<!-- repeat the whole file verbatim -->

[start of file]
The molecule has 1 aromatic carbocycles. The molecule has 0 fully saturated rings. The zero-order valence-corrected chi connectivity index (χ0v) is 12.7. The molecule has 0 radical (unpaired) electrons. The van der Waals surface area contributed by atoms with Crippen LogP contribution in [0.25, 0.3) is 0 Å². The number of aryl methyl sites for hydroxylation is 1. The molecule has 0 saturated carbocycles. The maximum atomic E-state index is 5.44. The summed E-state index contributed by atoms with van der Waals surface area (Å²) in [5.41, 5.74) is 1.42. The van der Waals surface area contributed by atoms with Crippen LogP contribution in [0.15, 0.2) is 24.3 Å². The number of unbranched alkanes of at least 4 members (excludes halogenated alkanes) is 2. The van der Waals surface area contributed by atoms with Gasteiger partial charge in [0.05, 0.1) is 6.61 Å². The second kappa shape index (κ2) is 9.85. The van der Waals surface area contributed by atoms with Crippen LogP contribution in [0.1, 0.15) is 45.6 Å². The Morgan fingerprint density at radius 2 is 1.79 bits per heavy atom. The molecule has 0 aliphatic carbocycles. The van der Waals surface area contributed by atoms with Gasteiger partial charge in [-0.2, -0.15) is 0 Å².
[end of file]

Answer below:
The molecule has 1 aromatic carbocycles. The molecule has 0 fully saturated rings. The zero-order valence-corrected chi connectivity index (χ0v) is 12.7. The molecule has 0 radical (unpaired) electrons. The van der Waals surface area contributed by atoms with Crippen LogP contribution in [0.25, 0.3) is 0 Å². The number of aryl methyl sites for hydroxylation is 1. The molecule has 0 saturated carbocycles. The maximum atomic E-state index is 5.44. The summed E-state index contributed by atoms with van der Waals surface area (Å²) in [5.41, 5.74) is 1.42. The van der Waals surface area contributed by atoms with Crippen LogP contribution in [0.15, 0.2) is 24.3 Å². The number of unbranched alkanes of at least 4 members (excludes halogenated alkanes) is 2. The van der Waals surface area contributed by atoms with Gasteiger partial charge in [0.05, 0.1) is 6.61 Å². The second kappa shape index (κ2) is 9.85. The van der Waals surface area contributed by atoms with Crippen LogP contribution in [0.1, 0.15) is 45.6 Å². The Morgan fingerprint density at radius 2 is 1.79 bits per heavy atom. The molecule has 0 aliphatic carbocycles. The van der Waals surface area contributed by atoms with Gasteiger partial charge in [-0.2, -0.15) is 0 Å².